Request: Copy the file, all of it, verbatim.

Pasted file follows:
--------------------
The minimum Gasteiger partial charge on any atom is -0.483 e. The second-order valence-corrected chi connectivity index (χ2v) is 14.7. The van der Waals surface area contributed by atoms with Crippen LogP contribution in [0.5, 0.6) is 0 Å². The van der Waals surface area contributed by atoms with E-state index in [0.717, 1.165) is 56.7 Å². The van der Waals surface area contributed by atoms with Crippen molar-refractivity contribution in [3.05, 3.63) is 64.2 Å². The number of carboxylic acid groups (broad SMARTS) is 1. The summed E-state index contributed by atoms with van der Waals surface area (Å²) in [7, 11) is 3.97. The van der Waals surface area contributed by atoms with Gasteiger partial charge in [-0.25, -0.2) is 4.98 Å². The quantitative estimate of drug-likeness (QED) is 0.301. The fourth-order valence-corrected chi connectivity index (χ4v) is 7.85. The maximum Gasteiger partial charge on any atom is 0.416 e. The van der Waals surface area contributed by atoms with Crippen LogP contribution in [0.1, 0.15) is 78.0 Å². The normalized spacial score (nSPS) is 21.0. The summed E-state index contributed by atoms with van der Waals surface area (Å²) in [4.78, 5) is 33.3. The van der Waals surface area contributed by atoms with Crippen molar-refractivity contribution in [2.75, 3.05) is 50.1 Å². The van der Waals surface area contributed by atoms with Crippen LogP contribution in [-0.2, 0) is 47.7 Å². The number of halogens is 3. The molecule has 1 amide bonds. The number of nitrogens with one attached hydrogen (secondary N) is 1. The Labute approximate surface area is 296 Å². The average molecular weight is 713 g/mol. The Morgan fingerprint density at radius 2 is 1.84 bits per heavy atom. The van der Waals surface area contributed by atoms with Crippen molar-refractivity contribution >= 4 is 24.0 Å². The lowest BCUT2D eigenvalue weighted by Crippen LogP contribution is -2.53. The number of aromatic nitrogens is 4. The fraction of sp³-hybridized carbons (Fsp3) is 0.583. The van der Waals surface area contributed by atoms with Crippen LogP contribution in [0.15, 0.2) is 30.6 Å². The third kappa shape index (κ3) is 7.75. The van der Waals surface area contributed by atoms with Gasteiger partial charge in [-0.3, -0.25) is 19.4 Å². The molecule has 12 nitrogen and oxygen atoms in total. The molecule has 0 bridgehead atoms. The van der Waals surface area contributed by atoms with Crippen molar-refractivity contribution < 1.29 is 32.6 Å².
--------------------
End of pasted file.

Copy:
The minimum Gasteiger partial charge on any atom is -0.483 e. The second-order valence-corrected chi connectivity index (χ2v) is 14.7. The van der Waals surface area contributed by atoms with Crippen LogP contribution in [0.5, 0.6) is 0 Å². The van der Waals surface area contributed by atoms with E-state index in [0.717, 1.165) is 56.7 Å². The van der Waals surface area contributed by atoms with Crippen molar-refractivity contribution in [3.05, 3.63) is 64.2 Å². The number of carboxylic acid groups (broad SMARTS) is 1. The summed E-state index contributed by atoms with van der Waals surface area (Å²) in [7, 11) is 3.97. The van der Waals surface area contributed by atoms with Gasteiger partial charge in [-0.25, -0.2) is 4.98 Å². The quantitative estimate of drug-likeness (QED) is 0.301. The fourth-order valence-corrected chi connectivity index (χ4v) is 7.85. The maximum Gasteiger partial charge on any atom is 0.416 e. The van der Waals surface area contributed by atoms with Crippen LogP contribution in [0.1, 0.15) is 78.0 Å². The normalized spacial score (nSPS) is 21.0. The summed E-state index contributed by atoms with van der Waals surface area (Å²) in [4.78, 5) is 33.3. The van der Waals surface area contributed by atoms with Crippen molar-refractivity contribution in [2.75, 3.05) is 50.1 Å². The van der Waals surface area contributed by atoms with Crippen LogP contribution in [-0.2, 0) is 47.7 Å². The number of halogens is 3. The molecule has 1 amide bonds. The number of nitrogens with one attached hydrogen (secondary N) is 1. The Labute approximate surface area is 296 Å². The average molecular weight is 713 g/mol. The Morgan fingerprint density at radius 2 is 1.84 bits per heavy atom. The van der Waals surface area contributed by atoms with Crippen molar-refractivity contribution >= 4 is 24.0 Å². The lowest BCUT2D eigenvalue weighted by Crippen LogP contribution is -2.53. The number of aromatic nitrogens is 4. The fraction of sp³-hybridized carbons (Fsp3) is 0.583. The van der Waals surface area contributed by atoms with Crippen LogP contribution in [0.15, 0.2) is 30.6 Å². The third kappa shape index (κ3) is 7.75. The van der Waals surface area contributed by atoms with Gasteiger partial charge in [-0.3, -0.25) is 19.4 Å². The molecule has 12 nitrogen and oxygen atoms in total. The molecule has 0 bridgehead atoms. The van der Waals surface area contributed by atoms with Crippen molar-refractivity contribution < 1.29 is 32.6 Å².